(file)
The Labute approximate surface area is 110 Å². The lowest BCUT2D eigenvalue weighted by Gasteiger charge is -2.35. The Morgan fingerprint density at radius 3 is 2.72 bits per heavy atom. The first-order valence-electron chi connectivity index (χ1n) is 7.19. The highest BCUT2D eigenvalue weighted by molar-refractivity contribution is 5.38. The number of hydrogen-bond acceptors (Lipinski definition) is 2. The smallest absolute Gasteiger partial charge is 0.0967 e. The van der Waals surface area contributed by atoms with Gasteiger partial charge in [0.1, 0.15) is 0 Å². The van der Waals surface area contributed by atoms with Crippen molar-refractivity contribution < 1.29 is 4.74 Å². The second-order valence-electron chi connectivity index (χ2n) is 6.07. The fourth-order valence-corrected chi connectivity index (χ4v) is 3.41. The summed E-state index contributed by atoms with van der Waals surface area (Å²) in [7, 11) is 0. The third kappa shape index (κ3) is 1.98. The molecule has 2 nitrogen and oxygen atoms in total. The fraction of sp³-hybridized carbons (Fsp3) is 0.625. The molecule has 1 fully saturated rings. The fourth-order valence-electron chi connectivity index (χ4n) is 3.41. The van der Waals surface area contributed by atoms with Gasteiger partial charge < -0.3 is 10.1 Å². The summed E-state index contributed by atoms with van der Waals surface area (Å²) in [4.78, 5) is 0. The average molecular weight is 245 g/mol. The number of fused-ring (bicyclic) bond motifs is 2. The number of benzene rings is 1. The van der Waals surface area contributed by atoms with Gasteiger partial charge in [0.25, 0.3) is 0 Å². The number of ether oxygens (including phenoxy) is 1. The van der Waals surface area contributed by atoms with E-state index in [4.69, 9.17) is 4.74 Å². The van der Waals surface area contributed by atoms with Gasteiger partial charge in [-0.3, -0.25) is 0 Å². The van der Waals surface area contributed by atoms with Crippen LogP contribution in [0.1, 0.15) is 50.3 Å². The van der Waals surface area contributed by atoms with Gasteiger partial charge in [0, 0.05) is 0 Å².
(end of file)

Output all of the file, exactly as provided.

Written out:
The Labute approximate surface area is 110 Å². The lowest BCUT2D eigenvalue weighted by Gasteiger charge is -2.35. The Morgan fingerprint density at radius 3 is 2.72 bits per heavy atom. The first-order valence-electron chi connectivity index (χ1n) is 7.19. The highest BCUT2D eigenvalue weighted by molar-refractivity contribution is 5.38. The number of hydrogen-bond acceptors (Lipinski definition) is 2. The smallest absolute Gasteiger partial charge is 0.0967 e. The van der Waals surface area contributed by atoms with Gasteiger partial charge in [0.1, 0.15) is 0 Å². The van der Waals surface area contributed by atoms with Crippen molar-refractivity contribution < 1.29 is 4.74 Å². The second-order valence-electron chi connectivity index (χ2n) is 6.07. The fourth-order valence-corrected chi connectivity index (χ4v) is 3.41. The summed E-state index contributed by atoms with van der Waals surface area (Å²) in [7, 11) is 0. The third kappa shape index (κ3) is 1.98. The molecule has 2 nitrogen and oxygen atoms in total. The fraction of sp³-hybridized carbons (Fsp3) is 0.625. The molecule has 1 fully saturated rings. The fourth-order valence-electron chi connectivity index (χ4n) is 3.41. The van der Waals surface area contributed by atoms with Gasteiger partial charge < -0.3 is 10.1 Å². The summed E-state index contributed by atoms with van der Waals surface area (Å²) in [4.78, 5) is 0. The average molecular weight is 245 g/mol. The number of fused-ring (bicyclic) bond motifs is 2. The number of benzene rings is 1. The van der Waals surface area contributed by atoms with Gasteiger partial charge in [0.25, 0.3) is 0 Å². The number of ether oxygens (including phenoxy) is 1. The van der Waals surface area contributed by atoms with E-state index in [4.69, 9.17) is 4.74 Å². The van der Waals surface area contributed by atoms with Gasteiger partial charge in [-0.3, -0.25) is 0 Å². The van der Waals surface area contributed by atoms with Crippen LogP contribution in [0.1, 0.15) is 50.3 Å². The van der Waals surface area contributed by atoms with Gasteiger partial charge in [0, 0.05) is 0 Å².